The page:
Coronavirus certificates issued by Benin and Jordan are recognized by the European Union as equivalent to COVID digital certificates issued by member states.
In two separate decisions, the European Union Commission today approved the certificates of both countries as being equivalent to those issued in the bloc, thus enabling travelers with these certificates to enter member states under the same rules as those who hold the EU’s digital COVID certificates.
At the same time, Benin and Jordan will be linked to the EU certificate verification portal, thus they will also be able to check and verify certificates obtained in EU member states.
“The commission’s decision adopted today will come into effect as of February 17, 2022,” a notice issued by the commission’s Directorate-General for Neighborhood and Expansion Negotiations.
Commenting on the move, the Commissioner of Justice, Didier Reynders, noted that with Benin and Jordan, the number of countries linked to the system increases to 62.
“As of today, the list of countries and territories associated with the EU’s COVID digital certificate system has risen to 62. The EU’s digital COVID certificate is key to traveling safely these days, and more and more people are taking advantage of it,” the commissioner said.
Thus, as of February 17, the 62 countries that are part of the system are as follows:
27 EU Member States Albania Andorra Armenia Benin Cabo Verde El Salvador Faroe Islands Georgia Israel Iceland Jordan Lebanon Liechtenstein Moldova Monaco Montenegro Morocco New Zealand Northern Macedonia Norway Panama San Marino Serbia Singapore Switzerland Taiwan Thailand Tunisia Togo Turkey Ukraine United Arab Emirates United Kingdom and Crown Dependencies ( Jersey, Guernsey and Isle of Man) Uruguay Vatican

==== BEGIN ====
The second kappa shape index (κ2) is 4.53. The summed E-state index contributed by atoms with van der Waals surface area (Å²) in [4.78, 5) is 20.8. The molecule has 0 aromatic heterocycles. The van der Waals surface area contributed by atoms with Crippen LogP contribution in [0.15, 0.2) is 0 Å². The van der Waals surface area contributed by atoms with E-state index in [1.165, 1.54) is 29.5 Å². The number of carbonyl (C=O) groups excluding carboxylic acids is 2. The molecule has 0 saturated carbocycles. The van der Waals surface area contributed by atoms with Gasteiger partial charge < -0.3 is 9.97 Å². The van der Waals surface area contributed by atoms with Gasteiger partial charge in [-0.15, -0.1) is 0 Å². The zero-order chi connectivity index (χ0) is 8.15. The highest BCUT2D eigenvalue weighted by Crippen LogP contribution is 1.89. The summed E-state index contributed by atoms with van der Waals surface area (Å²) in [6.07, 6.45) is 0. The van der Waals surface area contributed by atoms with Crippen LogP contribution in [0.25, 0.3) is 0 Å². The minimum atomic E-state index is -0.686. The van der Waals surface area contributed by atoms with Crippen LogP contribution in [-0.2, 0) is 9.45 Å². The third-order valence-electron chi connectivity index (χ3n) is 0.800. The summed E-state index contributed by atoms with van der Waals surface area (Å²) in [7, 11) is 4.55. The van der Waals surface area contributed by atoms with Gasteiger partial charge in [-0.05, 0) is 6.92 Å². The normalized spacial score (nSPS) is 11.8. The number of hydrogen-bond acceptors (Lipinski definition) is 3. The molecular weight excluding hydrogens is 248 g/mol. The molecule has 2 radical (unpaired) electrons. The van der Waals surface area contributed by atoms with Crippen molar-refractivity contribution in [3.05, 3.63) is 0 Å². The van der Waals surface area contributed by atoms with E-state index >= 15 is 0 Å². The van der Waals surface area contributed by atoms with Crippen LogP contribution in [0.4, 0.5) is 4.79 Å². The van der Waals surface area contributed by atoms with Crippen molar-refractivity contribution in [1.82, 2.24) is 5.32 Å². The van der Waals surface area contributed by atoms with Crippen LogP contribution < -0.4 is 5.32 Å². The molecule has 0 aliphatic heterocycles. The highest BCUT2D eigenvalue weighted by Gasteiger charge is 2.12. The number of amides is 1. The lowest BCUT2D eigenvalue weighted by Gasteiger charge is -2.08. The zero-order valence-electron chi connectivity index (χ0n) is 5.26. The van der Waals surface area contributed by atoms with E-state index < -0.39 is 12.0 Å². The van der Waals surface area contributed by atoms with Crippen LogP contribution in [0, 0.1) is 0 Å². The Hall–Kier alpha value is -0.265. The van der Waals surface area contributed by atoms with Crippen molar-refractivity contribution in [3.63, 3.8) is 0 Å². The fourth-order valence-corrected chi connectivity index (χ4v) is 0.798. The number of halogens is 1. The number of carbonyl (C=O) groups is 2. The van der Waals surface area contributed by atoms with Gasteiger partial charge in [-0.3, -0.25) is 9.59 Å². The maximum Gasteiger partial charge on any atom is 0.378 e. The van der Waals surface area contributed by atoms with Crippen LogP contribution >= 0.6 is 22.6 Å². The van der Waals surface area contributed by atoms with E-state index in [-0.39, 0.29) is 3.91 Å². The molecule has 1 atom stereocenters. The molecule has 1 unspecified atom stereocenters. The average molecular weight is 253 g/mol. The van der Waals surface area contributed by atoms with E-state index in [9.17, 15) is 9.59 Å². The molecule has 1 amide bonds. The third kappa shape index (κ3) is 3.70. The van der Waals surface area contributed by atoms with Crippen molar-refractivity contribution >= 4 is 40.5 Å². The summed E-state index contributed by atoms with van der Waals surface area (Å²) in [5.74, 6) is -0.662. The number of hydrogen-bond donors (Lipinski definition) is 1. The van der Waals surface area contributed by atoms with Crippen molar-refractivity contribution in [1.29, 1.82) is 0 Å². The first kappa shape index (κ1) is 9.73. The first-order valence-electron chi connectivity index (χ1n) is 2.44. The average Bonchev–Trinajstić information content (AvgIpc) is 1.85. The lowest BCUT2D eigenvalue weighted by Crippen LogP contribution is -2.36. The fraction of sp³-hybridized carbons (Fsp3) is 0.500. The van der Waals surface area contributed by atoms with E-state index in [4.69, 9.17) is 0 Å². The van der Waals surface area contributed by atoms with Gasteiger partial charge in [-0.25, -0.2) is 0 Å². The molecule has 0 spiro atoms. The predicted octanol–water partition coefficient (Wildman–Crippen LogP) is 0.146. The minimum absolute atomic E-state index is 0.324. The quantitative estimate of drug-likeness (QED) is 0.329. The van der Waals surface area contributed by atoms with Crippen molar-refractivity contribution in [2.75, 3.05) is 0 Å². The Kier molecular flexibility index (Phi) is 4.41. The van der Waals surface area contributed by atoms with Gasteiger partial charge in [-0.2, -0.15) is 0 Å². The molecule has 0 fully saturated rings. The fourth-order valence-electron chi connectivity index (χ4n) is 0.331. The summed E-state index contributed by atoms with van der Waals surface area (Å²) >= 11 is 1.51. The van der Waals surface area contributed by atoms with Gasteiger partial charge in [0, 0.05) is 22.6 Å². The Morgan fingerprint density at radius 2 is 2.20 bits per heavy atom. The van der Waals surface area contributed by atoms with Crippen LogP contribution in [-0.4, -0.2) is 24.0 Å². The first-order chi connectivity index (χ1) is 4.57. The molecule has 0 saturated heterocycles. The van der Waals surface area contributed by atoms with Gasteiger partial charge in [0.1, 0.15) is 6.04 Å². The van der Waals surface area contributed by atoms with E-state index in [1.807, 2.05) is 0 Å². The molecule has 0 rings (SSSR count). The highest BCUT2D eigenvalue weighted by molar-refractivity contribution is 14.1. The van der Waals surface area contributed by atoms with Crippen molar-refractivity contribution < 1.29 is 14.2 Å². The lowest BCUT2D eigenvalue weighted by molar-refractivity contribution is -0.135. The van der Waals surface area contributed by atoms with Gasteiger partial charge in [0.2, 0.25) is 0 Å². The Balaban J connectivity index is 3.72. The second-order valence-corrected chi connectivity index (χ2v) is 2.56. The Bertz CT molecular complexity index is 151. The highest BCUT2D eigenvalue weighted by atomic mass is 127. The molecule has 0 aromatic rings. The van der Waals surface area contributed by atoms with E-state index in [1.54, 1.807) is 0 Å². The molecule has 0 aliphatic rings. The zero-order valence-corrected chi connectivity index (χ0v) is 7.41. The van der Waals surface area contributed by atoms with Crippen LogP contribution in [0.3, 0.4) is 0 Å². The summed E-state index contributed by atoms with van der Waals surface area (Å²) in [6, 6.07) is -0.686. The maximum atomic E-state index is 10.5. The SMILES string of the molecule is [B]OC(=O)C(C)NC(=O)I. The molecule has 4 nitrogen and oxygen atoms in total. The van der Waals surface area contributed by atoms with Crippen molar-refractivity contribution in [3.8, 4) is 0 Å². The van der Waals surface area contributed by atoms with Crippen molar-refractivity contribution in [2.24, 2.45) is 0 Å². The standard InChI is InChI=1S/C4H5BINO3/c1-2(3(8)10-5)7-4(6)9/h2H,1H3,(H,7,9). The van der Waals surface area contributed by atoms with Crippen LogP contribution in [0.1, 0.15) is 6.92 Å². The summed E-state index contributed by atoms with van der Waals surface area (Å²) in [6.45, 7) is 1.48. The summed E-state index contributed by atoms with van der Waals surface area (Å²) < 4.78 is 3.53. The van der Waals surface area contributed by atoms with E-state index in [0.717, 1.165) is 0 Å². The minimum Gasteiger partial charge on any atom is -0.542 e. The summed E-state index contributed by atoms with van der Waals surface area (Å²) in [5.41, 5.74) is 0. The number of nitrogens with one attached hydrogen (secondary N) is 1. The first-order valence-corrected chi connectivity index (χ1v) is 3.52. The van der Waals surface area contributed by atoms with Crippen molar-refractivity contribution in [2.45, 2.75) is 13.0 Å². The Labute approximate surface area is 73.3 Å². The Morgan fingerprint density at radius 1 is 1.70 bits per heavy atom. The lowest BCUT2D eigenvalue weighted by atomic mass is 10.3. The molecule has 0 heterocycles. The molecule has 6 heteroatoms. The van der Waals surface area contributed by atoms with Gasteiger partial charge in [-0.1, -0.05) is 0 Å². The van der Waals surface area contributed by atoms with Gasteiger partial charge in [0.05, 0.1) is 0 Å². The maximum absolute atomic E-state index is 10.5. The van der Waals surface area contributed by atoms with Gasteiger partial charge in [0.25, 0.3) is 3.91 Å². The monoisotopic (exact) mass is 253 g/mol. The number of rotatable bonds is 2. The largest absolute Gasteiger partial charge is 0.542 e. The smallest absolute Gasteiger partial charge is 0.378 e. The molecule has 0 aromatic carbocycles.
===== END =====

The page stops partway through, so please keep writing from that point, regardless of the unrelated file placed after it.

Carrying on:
The last time the EU Commission adopted decisions on equivalency for COVID-19 certificates issued by third countries was on December 21, 2021, for certificates issued by Montenegro, Taiwan, Thailand, Tunisia and Uruguay, based on a technical evaluation by EU services.
>> The European Union recognizes vaccination passports issued by Montenegro, Taiwan, Thailand, Tunisia and Uruguay
Whereas, at the beginning of February of this year, the European Union Commission proposed to extend the certification for another year, until mid-2023. The proposal was revealed based on an assessment that the Corona virus is still highly prevalent in Europe, thus determining that it cannot be stopped Use the certificate as a tool for safe travel this summer.
The committee also proposed making several changes to certification, including making acceptable high-quality laboratory antigen tests for certification and updating certification to include the correct number of COVID-19 doses the person had received. administered. It also wants to make it possible to award certification to those who are part of clinical trials of vaccines against COVID-19 in order to encourage further development and research of vaccines against the virus.
>> Validity of vaccine certificate for each Schengen/EU country